Three years later, I was glad I knew what bear poop looks like.  It was early summer and Lori and Caroline and I were hiking a portion of the Shenandoah Mountain Trail.  The trail started out wide and friendly. The sun was shining, but the further we got, the narrower and more closed in the trail became. Soon we had climbed high enough to be walking through a cloud which just made everything feel spooky.  Of course that's when we spotted it. A pile of fresh poop deposited right in front of us, and I knew what it was.  "That's bear poop," I pointed out.
     Lori looked around.  "Geez, we can't see anything much in this mess and if it's a momma bear she could be close by.  In fact her cub could be on one side of the trail and we might be between her and it and we wouldn't even be able to see her.  That could make her mad...."  Lori didn't need to finish. We turned around and high tailed it out of there.  We didn't stop to dissect the pile to see what the bear had been eating.  It didn't really matter as long as it wasn't going to be us.
     Since then, I've become pretty interested in animal scat.  Each morning, when Lori and I walk, we stop at any little pile (other than deer pellets which are everywhere) and try to figure out what's been there before us and what it was eating.  Here's some of what I've learned.
     Coyote poop looks like dog poop, but it's often full of hair or wool since coyotes feast on rabbits, fawns and lambs.  Raccoon poop is small and kind of looks like tootsie rolls, but it's usually full of seeds of some sort.  We've seen bear scat twice more and both times it had berry seeds and bug wings in it. Rabbit poop is pelleted and light brown because they eat a lot of bark.  Sometimes we find a pile we can't identify, but I'm not interested in walking around with a handful of poo, so we leave it alone.  I do however, try to remember if it was a plop, pellet or tube and then look it up on this website: What Pooped Here?    I'd really like to find some toad scat and some owl pellets which are not poop but regurgitated bones and fur.
    So, next time you're out for a country walk, look down. You might discover what's walked the path in front of you.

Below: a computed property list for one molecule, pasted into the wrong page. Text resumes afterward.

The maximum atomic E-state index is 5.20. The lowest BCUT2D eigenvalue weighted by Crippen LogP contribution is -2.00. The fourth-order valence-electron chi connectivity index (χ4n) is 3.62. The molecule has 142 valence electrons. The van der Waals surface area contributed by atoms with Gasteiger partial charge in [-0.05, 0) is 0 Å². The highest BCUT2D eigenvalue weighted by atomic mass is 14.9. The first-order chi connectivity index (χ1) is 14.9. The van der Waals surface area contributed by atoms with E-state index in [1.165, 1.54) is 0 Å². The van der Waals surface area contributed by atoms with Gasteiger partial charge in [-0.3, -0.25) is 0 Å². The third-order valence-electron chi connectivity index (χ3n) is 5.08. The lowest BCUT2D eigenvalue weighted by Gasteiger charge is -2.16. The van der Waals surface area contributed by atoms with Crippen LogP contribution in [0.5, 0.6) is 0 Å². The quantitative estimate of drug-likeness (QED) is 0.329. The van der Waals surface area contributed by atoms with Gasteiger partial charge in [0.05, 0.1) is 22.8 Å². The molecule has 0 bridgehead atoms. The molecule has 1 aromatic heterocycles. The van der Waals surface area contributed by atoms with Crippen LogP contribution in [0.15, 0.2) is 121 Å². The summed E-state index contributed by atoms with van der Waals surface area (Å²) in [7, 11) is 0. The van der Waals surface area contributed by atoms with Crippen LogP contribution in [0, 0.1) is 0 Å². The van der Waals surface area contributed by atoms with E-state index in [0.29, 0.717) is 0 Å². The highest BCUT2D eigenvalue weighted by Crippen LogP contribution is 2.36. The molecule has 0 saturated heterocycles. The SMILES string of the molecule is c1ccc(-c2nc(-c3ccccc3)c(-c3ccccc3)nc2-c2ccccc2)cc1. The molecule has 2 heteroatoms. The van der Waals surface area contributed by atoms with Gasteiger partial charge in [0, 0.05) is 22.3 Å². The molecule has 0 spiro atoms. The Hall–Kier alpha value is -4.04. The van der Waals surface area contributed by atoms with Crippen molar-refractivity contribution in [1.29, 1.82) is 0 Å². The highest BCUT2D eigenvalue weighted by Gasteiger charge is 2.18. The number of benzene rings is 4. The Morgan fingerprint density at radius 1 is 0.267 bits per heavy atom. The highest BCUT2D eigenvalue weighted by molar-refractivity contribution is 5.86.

Sunday, September 6, 2015

Sunday Blessings2

   There's nothing sweeter than gathering around the table to share a meal with family and friends. At those times I'm always so aware of God's great blessings to me, my family and all of us who live in a place where we have food, shelter and the freedom to pray and worship as God leads us. I love the times when we bow our heads together, hold hands and thank God for the blessings he gives us each day.

    With that in mind, I thought I would share some of my favorite table blessings.

  • (I learned this one at Sunday School when I was very young)

Thank You for the world so sweet,
thank You for the food we eat,
thank You for the birds that sing,
Thank you, Lord, for everything.

  • (We sang the next four at Camp Hanover when I was a camper and a lifeguard there.)

Evening has come, the board is spread
Thanks be to God, who gives us bread
Praise God for bread.
( I can still hear the sound of the whole dining hall singing this as my group, which was always late, was pulling itself across the lake on the raft.)

Oh, the Lord's been good to me
and so I thank the Lord
for giving me the things I need,
the sun and the rain and the apple-seed
the Lord's been good to me.
(We always thought this one was guaranteed to bring rain)

For health, and strength and daily bread,
we give Thee thanks Oh Lord.
(This one was sung as a round)

We thank thee Lord, for this amazing day
For the leafy, green leaf spirit of trees
for the true blue dream of the sky
for everything that is natural,
that is infinite
that is Yes, Lord, Yes Lord,
Yes!  Yes!
(My friend Doug Walker taught us this one and I can still picture him leading it)

  • (I like this one because it reminds me that God has a sense of humor)

Rub a dub dub
Thanks for the grub
Yea God!

  • (My son Scott learned this one when he was really young, but he always mixed up the last words in the first two lines.  I'm writing it the way he always said it)

God is good,
God is great,
and we thank Him for our food.
By His hands, we all are fed
Thank You, Lord, for daily bread.

  • (and finally, my Daddy's prayer...)

Bless  this food to our use
and us to thy service,
and Please Lord, save this nation unto Yourself. (and then my mama always adds..."and Please Lord bless all those who suffer.")  In Jesus' name we pray...Amen.